According to a recent Aite Group report on global large bank IT strategy and spending, there will be significant increase in spending in the next 24 months on the technologies banks are currently most dissatisfied with, such as big-data analysis tools and data warehouse management.
Aite asked banks questions about the technologies they are embracing, such as cloud and big data, how they evaluate their goals, capabilities, and projected spend on those technologies.
"Aite Group finds ambivalence in banks' levels of satisfaction with and ambitions for their technological capabilities," according to the press release. "Across all of the 53 capabilities for which the respondents were surveyed, just 68% of banks are satisfied with these capabilities overall, while 32% are not satisfied. For these capabilities, only 47% wish to 'be stellar,' while 53% seek to merely 'be good enough.' "
The category "Big data analysis tools" received the highest level of dissatisfaction, and the technology in which banks were most likely to increase spend. There were similar results for data management and data warehousing. Only 39% of banks expressed satisfaction with their multichannel integration capabilities
[Do you aspire to the C-suite, or some other spot in upper IT management? Then bulk up your credentials around today's most pressing IT movement, digital business, at the InformationWeek IT Leadership Summit.]
Banks are interested in getting their data organized, aggregated, and made accessible with analytics but the silos are getting in their way, explains David O'Connell, senior analyst in Wholesale Banking at Aite Group and author of the report. He adds that due to increased spending projections it's safe to assume they are going to be less dissatisfied with big data over time, but they have some work to do to over come the underlying challenges with data quality and integration.
Satisfaction with Core Systems
One of the findings that left O'Connell a little surprised and concerned was the relatively high level of satisfaction (and low spend) that banks have for their core banking systems. At many banks these are multi-decades old, very expensive and hard to operate and maintain. Many of these systems are Cobalt based and often the staff that knows how to maintain them are retiring.
O'Connell says Aite knows from their ongoing coverage of core banking systems that banks are often not elated by the speed by which they can introduce new products and rely on their core to support the introduction of new products. Instead, in lieu of overhauling their cores and risking disruption to their business, he believes banks have become very good at doing many small changes at the periphery.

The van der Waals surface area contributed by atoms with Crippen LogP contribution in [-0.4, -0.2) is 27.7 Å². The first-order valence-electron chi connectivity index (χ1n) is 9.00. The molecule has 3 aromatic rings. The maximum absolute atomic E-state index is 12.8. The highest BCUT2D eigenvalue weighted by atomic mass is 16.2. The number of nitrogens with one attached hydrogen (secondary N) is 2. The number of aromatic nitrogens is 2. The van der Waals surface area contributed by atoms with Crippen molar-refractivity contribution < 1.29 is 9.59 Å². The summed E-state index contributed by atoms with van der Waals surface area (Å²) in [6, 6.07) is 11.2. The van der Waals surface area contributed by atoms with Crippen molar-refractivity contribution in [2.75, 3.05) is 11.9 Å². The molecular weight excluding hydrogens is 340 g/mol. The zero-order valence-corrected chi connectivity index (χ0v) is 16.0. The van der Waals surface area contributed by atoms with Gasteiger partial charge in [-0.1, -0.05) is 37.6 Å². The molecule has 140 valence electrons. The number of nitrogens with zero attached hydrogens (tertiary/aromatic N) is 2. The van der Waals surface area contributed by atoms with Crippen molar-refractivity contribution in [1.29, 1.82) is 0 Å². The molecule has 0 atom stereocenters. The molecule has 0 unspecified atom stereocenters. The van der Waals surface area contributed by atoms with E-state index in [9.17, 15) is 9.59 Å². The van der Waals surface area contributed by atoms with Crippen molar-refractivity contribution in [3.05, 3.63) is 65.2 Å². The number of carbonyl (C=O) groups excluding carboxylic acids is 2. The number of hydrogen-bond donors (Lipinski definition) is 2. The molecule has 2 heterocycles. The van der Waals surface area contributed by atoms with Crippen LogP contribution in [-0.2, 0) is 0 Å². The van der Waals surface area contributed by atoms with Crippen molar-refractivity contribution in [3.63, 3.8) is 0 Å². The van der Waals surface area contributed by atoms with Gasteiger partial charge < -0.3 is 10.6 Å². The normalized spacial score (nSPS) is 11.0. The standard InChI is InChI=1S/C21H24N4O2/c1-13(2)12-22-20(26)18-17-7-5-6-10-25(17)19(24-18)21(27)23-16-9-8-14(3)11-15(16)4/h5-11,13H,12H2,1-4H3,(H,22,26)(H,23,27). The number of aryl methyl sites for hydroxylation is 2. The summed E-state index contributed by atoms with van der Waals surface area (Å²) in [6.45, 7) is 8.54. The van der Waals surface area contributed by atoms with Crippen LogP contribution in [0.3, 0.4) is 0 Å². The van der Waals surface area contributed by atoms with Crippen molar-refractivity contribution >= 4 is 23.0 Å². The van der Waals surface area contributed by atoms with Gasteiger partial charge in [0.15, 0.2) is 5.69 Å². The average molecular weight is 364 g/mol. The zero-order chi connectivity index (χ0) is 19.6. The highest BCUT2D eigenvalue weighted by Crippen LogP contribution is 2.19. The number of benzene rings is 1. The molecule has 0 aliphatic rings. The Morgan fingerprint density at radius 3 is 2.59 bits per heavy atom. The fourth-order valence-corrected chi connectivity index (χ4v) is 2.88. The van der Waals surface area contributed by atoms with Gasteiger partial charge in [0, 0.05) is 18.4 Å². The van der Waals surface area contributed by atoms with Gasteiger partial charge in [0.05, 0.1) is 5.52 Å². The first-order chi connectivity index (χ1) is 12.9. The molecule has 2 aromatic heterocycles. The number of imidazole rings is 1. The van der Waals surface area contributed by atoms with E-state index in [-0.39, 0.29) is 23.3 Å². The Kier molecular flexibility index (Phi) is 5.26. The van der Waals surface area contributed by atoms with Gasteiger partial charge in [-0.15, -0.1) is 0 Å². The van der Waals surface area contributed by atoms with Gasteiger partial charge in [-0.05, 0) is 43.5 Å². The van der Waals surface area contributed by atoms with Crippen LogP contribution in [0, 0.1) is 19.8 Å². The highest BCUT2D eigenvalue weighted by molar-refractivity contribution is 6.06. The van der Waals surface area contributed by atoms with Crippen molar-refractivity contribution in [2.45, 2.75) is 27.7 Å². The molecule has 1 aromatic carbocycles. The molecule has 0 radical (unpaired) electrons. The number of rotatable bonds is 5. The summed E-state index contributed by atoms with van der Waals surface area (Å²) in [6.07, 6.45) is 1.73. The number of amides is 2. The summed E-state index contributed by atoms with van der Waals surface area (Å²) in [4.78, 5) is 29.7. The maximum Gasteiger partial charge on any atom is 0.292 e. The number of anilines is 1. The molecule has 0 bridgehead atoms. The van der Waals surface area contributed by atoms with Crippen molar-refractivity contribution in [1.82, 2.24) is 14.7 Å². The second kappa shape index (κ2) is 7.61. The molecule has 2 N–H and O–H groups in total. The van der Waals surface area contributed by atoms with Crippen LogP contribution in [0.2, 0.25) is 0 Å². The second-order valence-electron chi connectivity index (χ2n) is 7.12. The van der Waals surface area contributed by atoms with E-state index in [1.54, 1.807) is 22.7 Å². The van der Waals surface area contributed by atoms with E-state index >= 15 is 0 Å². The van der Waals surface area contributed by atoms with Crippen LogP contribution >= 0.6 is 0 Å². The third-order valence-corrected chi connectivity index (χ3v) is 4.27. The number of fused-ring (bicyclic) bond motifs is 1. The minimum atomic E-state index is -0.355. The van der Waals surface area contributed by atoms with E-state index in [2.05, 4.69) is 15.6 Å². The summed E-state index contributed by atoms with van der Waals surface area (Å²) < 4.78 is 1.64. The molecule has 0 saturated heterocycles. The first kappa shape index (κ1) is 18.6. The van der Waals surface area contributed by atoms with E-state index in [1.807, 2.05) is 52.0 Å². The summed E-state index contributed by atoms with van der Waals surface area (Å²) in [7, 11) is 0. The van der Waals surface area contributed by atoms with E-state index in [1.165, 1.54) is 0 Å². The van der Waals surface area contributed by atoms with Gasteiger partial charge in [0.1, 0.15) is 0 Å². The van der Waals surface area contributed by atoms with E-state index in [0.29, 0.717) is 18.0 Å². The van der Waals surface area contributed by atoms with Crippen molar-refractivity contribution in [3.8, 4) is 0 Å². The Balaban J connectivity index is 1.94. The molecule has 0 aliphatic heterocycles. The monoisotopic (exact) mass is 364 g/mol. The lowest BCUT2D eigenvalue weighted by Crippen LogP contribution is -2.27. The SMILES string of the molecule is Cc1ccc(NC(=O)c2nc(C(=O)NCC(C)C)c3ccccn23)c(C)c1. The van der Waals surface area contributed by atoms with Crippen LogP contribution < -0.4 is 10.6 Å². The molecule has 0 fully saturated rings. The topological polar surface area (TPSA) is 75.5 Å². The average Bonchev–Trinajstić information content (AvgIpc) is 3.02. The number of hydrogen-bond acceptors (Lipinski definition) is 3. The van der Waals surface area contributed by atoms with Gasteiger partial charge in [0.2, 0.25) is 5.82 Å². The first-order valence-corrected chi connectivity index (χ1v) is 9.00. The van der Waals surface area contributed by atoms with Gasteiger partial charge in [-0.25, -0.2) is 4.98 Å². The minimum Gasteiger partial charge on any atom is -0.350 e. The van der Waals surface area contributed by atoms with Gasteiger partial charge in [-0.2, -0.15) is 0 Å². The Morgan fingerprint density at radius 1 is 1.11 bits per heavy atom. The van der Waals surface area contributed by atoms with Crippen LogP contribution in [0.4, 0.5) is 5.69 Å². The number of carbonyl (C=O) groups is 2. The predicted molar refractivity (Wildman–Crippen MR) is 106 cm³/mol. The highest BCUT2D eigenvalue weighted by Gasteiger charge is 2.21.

"Banks have become so accustomed to this model that they've become more satisfied with their core than they should be." The practice of changes on the periphery is not a cost optimal way to rely on the core to do things like launching products, and "I think banks need to start expecting more. They should have faster new product launches and faster changes to their core."
It is perhaps unsurprising that the report found only 11% of banks are "aggressively" embracing cloud computing, and 20% intend to avoid it altogether. "Bankers are conservative folks, they are naturally technology and risk adverse," he says. "Risk management is at the core of a banker's psyche. It goes against banking culture to have that data outside their own firewall." In general, it's going to take a while for banks to embrace private cloud, and certainly tougher to embrace public cloud, and when they do, it was be for extremely safe capabilities like CRM.
The report also found data security technology to have a high level of satisfaction and high probability of upward direction of spend. High satisfaction and spend can only really coexists with a certain amount of fear, explains O'Connell. These institutions have seen DDoS and other attacks grow exponentially over the past few years -- eye opening experiences that have left banks very concerned about what might come next.
Areas where banks reported a low level of satisfaction and low projections of spend include physical branches where there are small opportunities to make adaptations that will bring great returns. "Branches aren't going away, they are becoming more expensive it is harder to earn ROI on them," O'Connell said.Becca Lipman is Senior Editor for Wall Street & Technology. She writes in-depth news articles with a focus on big data and compliance in the capital markets. She regularly meets with information technology leaders and innovators and writes about cloud computing, datacenters, ... View Full Bio